Sacha Baron Cohen takes no prisoners in Showtime’s Who Is America, a mockumentary TV series in which the actor goads political and celebrity figures into doing outrageous stunts of their own free will. The satire, created by Baron Cohen, is meant to trick people into saying absurd things, which in turn exposes their true colors—whether that be their racist tendencies or desperation for fame.
The show is only on its second episode and is already making waves for prompting Jason Spencer, a Republican state lawmaker from Georgia, to say multiple racist slurs, causing him to resign shortly after the episode aired. Other political figures including Bernie Sanders and Sarah Palin have also been on the show, but Baron Cohen’s participants are not limited to politicians.
In last week’s episode, former The Bachelor contestant Corinne Olympios got trolled into endorsing a fake charity that sponsors child soldiers, saying things even more ridiculous than her infamous catch phrases from Nick Viall’s season of the reality dating show (“platinum vagine,” anyone?).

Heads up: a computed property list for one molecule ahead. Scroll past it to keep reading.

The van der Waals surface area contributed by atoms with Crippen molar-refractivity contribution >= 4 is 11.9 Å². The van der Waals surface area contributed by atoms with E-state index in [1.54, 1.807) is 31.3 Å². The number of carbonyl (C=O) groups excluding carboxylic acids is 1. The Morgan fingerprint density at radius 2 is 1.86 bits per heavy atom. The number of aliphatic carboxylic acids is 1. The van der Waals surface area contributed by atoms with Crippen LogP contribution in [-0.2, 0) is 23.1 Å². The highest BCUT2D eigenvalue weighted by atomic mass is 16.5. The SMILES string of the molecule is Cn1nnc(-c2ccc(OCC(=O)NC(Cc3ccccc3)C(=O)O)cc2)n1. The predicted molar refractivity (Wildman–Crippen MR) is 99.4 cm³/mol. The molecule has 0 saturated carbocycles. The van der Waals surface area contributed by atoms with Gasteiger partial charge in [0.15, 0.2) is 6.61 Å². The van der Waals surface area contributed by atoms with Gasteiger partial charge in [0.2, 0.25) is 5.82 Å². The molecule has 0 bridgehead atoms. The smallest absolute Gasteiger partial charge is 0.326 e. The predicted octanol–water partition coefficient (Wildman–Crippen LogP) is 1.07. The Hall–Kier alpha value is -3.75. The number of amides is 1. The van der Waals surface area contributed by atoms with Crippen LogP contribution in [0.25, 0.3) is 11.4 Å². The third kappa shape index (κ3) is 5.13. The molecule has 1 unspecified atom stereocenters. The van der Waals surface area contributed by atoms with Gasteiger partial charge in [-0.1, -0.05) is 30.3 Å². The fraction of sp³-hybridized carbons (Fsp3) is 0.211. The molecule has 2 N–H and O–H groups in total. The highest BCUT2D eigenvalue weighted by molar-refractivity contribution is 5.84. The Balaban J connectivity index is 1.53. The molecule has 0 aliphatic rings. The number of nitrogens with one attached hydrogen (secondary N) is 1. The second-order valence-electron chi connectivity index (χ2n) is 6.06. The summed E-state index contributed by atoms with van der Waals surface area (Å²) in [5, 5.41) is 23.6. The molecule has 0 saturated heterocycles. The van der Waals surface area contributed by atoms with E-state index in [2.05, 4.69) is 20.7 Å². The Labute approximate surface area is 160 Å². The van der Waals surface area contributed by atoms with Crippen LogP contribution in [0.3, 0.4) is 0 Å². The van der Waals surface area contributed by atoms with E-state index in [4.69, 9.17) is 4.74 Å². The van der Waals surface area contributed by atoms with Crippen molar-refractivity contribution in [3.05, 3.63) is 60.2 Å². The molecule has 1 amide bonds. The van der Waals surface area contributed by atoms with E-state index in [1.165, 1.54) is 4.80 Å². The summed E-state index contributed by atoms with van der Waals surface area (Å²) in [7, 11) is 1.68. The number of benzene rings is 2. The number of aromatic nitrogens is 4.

In Olympios’ segment, Baron Cohen plays an Italian photographer who tells her that she won a (fake) award for reality star of the year. He stages a video-shoot with her in which he has her pose in a hazmat suit saying she was in the trenches in Sierra Leone during the Ebola crisis. She blindly goes along with the scheme, following his lead to say she stopped a massacre in an African village and saved 6,000 people from a warlord.
It’s hilarious and terrifying at the same time. At one point, Olympios reads from a teleprompter, “For $18 per month, you will get a message from your child soldier, telling you about their progress. For example, ‘Today we burned down a village and launched a grenade at a hospital.’”
There’s been some backlash over the Olympios prank, with outlets such as Vulture and Vanity Fair questioning the purpose of targeting a reality TV star as opposed to elected officials, such as former Vice President Dick Cheney, who was also on the show.
In a Vulture article titled “What’s the Point of Pranking Corinne from The Bachelor?” writer Kathryn VanArendonk contemplates, “The segment does raise questions about Who Is America? and its goals. Why is this reality star a target? Why is the assumption that it’s hilarious to watch a powerful man manipulate a fame-hungry, clueless younger woman?”
It should be noted that the show pranks both men and women, and does not limit its guests to celebrities only. While it does rely on some famous faces for laughs at their own expense, Baron Cohen also pokes fun at regular people.
To her credit, Olympios has spun the unfortunate event to her favor, making the media round with outlets such as Vanity Fair, Access Live, and The Daily Beast, because no publicity is bad publicity. Maybe Olympios is the genius after all.